The monument’s inscription informs us that Timotheus was a slave trader (‘body-seller’ in Greek): his enjoyment of life, and visibility in death, is built on his men’s back-breaking labour. Compared to the care he devotes to his body, their bodies are compromised, yoked like a team of oxen, or, in the scene at the top, where they tend to his every need, are further evidence, like the horse to the right, of his enviable resources.
The only other thing the inscription tells us is that Timotheus is a freedman (i.e. himself an ex-slave). His metamorphosis is worthy of Ovid.
The issue of self-control
Women were defined by their bodies in a different way again, their purpose in life being to have babies. If they were not sexually active, they were deemed a danger to themselves and to society, as wild as their wombs that were thought to wander their bodies in search of moisture.
If they were sexually active, they were also a danger to society: a man had to know that the child she was carrying was his – hence the premium put on seclusion and marriage. However educated or moneyed a woman might be, her body made her a second-class citizen.
But it was not only “weak women” that struggled with self-control. The battle to balance physical urges with rational thought made everyone in the Greek and Roman world human. Sleep with too many men, or women, or grieve excessively for a dead wife or child, and even an elite man was open to charges of effeminacy.
The battle to balance physical urges with rational thought made everyone in the Greek and Roman world human.
The need to control the body extended beyond the boundaries of life itself: for many, death constituted liberation, escape from one’s bodily baggage, but it still had to be managed in the right way, and the corpse properly disposed of.
Control of one’s body was an esteem-indicator for anyone in public office; being in the public eye left them especially exposed. The gods were an exception. By society’s standards, their cruelty and promiscuity were off the scale – proof of their extraordinary status.
Exposing Greek and Roman bodies
Human bodies are inevitably born of nature and culture – always bodies in time and space, genetically coded bodies (not that the Greeks and Romans knew about genes, or amino acids, or proteins either), fleshed out by life experience, by theory and practice, ambition and fantasy as much as by reality.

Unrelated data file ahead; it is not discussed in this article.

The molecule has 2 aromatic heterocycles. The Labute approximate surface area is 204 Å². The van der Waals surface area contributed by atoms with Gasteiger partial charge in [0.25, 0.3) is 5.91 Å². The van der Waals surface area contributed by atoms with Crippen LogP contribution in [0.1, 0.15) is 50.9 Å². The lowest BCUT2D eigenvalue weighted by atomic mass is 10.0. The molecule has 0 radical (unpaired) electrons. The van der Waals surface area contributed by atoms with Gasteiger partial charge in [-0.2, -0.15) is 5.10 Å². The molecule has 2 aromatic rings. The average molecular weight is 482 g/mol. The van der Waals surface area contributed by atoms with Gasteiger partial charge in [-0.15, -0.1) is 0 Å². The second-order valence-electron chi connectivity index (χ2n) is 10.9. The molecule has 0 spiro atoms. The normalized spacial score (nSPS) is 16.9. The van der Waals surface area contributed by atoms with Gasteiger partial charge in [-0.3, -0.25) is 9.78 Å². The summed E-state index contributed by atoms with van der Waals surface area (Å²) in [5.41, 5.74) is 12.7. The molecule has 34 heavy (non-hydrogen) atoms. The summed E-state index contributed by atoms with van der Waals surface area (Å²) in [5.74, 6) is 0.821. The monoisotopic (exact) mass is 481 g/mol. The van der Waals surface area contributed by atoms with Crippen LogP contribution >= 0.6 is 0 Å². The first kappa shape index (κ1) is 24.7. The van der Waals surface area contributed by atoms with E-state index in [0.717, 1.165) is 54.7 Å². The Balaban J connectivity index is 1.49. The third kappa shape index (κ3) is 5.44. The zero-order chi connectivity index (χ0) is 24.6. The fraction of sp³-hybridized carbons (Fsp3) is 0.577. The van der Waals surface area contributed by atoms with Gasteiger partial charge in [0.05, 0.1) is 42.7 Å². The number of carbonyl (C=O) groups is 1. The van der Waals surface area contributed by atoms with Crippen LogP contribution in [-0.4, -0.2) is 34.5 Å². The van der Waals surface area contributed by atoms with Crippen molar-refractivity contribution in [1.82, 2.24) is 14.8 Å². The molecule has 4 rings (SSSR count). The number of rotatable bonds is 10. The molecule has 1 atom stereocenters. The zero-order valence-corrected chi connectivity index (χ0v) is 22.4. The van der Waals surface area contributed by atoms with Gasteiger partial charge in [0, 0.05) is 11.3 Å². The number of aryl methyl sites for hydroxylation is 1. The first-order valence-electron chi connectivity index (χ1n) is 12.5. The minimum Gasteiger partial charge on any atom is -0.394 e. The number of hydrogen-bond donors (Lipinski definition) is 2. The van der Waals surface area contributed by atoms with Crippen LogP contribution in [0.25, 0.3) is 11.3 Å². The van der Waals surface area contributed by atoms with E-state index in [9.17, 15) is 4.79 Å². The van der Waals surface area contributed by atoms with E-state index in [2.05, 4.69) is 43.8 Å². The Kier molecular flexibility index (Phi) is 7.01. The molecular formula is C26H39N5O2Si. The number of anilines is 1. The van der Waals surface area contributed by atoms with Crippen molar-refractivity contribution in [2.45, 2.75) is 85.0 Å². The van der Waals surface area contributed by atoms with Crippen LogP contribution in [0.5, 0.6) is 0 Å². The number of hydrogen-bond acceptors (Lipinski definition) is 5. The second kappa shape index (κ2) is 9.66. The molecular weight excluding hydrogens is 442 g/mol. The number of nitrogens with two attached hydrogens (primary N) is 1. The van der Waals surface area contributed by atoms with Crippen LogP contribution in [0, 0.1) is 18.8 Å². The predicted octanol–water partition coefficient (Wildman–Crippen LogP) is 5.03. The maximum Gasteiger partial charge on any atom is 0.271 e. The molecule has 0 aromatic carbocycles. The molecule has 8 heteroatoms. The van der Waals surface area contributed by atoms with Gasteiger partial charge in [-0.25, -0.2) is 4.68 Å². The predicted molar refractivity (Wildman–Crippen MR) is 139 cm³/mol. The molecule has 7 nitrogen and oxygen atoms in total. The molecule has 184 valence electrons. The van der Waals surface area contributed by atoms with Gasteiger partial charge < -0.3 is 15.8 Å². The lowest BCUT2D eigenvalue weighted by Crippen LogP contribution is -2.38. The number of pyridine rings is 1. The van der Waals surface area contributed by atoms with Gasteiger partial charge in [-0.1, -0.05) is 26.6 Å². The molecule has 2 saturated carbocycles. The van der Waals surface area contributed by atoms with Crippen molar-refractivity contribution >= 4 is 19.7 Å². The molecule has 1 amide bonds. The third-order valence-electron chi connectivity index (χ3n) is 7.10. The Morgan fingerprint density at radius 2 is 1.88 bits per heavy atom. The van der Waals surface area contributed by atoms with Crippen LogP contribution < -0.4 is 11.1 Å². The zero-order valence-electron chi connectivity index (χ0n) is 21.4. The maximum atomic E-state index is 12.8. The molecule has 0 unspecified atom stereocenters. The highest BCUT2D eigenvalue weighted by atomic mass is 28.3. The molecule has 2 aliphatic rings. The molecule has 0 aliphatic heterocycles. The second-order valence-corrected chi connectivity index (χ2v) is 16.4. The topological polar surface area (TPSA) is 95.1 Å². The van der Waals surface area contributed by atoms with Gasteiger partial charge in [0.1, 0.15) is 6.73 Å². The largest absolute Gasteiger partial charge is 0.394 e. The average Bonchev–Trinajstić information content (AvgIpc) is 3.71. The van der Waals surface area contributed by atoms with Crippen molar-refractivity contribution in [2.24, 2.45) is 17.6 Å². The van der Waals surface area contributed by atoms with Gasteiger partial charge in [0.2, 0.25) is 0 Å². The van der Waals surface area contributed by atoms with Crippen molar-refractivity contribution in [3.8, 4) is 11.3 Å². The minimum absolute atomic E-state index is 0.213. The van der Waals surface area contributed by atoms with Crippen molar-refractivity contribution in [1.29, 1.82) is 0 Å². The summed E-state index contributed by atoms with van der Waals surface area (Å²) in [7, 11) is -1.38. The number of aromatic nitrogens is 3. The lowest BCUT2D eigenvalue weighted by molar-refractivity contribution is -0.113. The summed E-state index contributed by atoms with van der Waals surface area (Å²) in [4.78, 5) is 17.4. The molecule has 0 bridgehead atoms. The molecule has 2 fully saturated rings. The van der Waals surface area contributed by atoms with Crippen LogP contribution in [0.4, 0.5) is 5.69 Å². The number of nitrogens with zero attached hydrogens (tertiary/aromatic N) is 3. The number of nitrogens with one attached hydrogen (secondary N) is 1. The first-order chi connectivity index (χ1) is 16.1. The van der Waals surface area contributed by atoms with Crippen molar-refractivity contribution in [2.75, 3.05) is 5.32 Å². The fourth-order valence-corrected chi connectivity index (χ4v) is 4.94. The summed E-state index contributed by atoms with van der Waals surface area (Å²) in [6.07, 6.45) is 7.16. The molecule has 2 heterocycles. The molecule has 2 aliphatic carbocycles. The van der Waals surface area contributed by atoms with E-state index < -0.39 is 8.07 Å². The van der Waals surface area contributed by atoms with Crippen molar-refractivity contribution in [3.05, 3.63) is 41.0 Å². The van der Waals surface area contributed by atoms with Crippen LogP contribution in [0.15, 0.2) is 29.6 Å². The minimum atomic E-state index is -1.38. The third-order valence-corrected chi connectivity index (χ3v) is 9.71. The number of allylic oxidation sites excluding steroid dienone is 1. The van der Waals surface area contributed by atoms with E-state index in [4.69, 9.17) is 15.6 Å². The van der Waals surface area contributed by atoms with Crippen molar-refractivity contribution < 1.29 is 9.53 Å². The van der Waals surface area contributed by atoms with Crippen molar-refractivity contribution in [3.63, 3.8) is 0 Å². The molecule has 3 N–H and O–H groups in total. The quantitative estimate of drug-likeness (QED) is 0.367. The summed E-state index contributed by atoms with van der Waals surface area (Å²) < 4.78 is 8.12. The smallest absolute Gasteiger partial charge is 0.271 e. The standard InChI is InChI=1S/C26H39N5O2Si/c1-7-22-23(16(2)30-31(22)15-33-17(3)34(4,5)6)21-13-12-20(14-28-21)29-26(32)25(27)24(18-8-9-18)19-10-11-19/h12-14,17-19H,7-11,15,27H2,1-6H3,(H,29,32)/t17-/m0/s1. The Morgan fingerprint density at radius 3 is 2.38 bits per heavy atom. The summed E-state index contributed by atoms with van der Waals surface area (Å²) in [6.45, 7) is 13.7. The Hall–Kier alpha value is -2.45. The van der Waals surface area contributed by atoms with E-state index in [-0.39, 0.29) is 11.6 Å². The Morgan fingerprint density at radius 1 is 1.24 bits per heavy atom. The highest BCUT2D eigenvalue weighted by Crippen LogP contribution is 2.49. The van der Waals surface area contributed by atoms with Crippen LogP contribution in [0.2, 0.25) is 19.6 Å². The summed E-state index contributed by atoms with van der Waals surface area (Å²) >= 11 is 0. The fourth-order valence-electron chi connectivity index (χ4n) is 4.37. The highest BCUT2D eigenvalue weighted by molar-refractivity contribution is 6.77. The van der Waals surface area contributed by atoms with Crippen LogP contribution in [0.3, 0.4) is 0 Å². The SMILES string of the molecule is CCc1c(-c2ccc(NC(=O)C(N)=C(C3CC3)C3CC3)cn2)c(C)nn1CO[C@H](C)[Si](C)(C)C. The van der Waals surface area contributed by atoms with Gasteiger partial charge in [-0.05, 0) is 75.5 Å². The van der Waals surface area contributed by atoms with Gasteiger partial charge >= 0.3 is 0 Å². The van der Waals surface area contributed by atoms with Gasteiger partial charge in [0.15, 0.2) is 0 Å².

And it is this ‘relativism’, the dependence of the human body on other bodies, human and divine, and on its specific physical and intellectual locale, which gives it meaning. Recognise this, and none of us are Greeks, not in the soppy sense meant by Shelley. Nor are we Romans. But acknowledging our distance from them is more productive than forging a false friendship.
Approach the bodies that populated Greek and Roman culture from this respectful, sceptical stance, and there is a chance to see past inherited ideals. It is time to take the dust covers off the Greeks and Romans; and to encounter their bodies not nude, but naked.
About the contributors
Caroline Vout is Professor of Classics at the University of Cambridge. She is also Director of Cambridge’s Museum of Classical Archaeology and has curated exhibitions at the Fitzwilliam Museum and at the Henry Moore Institute in Leeds. Carrie has appeared on ‘Woman’s Hour’ and ‘In Our Time’, and contributed pieces to magazines such as Apollo, Minerva, History Today, and to the Times Literary Supplement and Observer. In 2012 and 2013, she chaired the judging panel of the John D Criticos Prize, and from 2019 to 2024 holds the Byvanck Chair at Leiden University. She has given public lectures across the world, and is regularly invited to talk to schools.
Funmi Lijadu is a writer, artist and publicist with an interest in social issues, identity and surrealism. She has been commissioned by clients including the Tate and Tinder. Her articles are wide-ranging and tackle issues surrounding culture, gender and climate justice. Her work has been published in Cosmopolitan, gal-dem, Metro UK and many more. In a recent article for gal-dem, Funmi explored the connection between TikTok trends and eugenics.